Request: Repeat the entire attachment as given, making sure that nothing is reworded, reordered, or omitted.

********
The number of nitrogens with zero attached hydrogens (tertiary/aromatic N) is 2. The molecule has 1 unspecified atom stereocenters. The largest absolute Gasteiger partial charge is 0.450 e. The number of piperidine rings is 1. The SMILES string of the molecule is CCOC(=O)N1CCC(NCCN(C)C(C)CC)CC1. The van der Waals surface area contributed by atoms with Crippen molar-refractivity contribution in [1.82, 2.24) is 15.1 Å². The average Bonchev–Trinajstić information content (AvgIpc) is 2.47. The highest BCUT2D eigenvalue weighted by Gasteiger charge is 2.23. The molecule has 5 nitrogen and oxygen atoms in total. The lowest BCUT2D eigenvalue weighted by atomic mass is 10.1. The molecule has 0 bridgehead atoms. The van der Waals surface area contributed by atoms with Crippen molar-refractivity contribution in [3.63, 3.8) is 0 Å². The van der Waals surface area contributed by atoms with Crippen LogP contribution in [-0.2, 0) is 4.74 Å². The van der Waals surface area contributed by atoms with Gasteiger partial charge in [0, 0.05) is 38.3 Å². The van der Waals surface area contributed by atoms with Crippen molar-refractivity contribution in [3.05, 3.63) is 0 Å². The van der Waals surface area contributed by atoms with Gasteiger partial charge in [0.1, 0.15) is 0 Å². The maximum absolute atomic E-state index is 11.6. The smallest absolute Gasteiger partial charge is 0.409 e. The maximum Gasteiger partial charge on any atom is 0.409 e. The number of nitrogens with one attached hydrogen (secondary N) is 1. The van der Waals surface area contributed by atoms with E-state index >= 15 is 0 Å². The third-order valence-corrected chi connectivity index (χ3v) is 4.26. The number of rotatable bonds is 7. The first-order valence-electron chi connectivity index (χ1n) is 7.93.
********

The number of nitrogens with zero attached hydrogens (tertiary/aromatic N) is 2. The molecule has 1 unspecified atom stereocenters. The largest absolute Gasteiger partial charge is 0.450 e. The number of piperidine rings is 1. The SMILES string of the molecule is CCOC(=O)N1CCC(NCCN(C)C(C)CC)CC1. The van der Waals surface area contributed by atoms with Crippen molar-refractivity contribution in [1.82, 2.24) is 15.1 Å². The average Bonchev–Trinajstić information content (AvgIpc) is 2.47. The highest BCUT2D eigenvalue weighted by Gasteiger charge is 2.23. The molecule has 5 nitrogen and oxygen atoms in total. The lowest BCUT2D eigenvalue weighted by atomic mass is 10.1. The molecule has 0 bridgehead atoms. The van der Waals surface area contributed by atoms with Crippen molar-refractivity contribution in [3.63, 3.8) is 0 Å². The van der Waals surface area contributed by atoms with Crippen LogP contribution in [-0.2, 0) is 4.74 Å². The van der Waals surface area contributed by atoms with Gasteiger partial charge in [0, 0.05) is 38.3 Å². The van der Waals surface area contributed by atoms with Crippen molar-refractivity contribution in [3.05, 3.63) is 0 Å². The van der Waals surface area contributed by atoms with Gasteiger partial charge in [0.1, 0.15) is 0 Å². The maximum absolute atomic E-state index is 11.6. The smallest absolute Gasteiger partial charge is 0.409 e. The maximum Gasteiger partial charge on any atom is 0.409 e. The number of nitrogens with one attached hydrogen (secondary N) is 1. The van der Waals surface area contributed by atoms with E-state index >= 15 is 0 Å². The third-order valence-corrected chi connectivity index (χ3v) is 4.26. The number of rotatable bonds is 7. The first-order valence-electron chi connectivity index (χ1n) is 7.93.